In the early 20th century Winchester Cathedral was in serious danger of collapsing. Its foundations had been built on a timber raft lying on a bed of peat and over the centuries compression of this peat had allowed the cathedral to sink and crack.Trenches were built to start the underpinning process, but no sooner were they dug than they filled up with water due to the high water table under the cathedral. The solution was to send a diver down to underpin the sagging walls. It was a huge task and a diver William Walker was chosen for the job. Alone he went down into the dark, cold waters beneath the cathedral almost daily for 6 years from 1906-1912 eventually placing 25800 bags of concrete, 114900 concrete blocks and 900000 bricks to shore up the walls.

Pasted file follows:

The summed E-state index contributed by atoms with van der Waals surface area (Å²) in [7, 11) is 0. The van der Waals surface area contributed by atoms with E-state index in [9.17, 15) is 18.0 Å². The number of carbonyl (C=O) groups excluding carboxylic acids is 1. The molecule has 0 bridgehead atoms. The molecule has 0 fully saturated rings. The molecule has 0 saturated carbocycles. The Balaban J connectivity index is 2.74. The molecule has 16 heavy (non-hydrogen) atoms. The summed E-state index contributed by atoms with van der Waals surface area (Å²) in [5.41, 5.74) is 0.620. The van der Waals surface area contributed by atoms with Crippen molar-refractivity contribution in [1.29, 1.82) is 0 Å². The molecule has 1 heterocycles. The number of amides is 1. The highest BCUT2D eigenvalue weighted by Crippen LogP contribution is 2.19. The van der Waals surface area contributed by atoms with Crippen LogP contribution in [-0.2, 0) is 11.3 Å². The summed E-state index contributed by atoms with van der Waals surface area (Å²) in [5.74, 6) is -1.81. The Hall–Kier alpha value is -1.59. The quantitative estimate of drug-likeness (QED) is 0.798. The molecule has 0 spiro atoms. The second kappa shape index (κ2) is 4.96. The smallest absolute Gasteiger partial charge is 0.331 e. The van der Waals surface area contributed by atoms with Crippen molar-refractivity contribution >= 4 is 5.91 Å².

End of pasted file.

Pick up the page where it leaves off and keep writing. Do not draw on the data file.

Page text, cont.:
William Walker was awarded the MVO (Member of the Royal Victorian Order) by King George V who said that he had "saved the cathedral with his own two hands".
Unfortunately William died of Spanish flu a few years later. In the cathedral is this small statue of him in his diving suit. He also has a pub named after him just round the corner from the cathedral.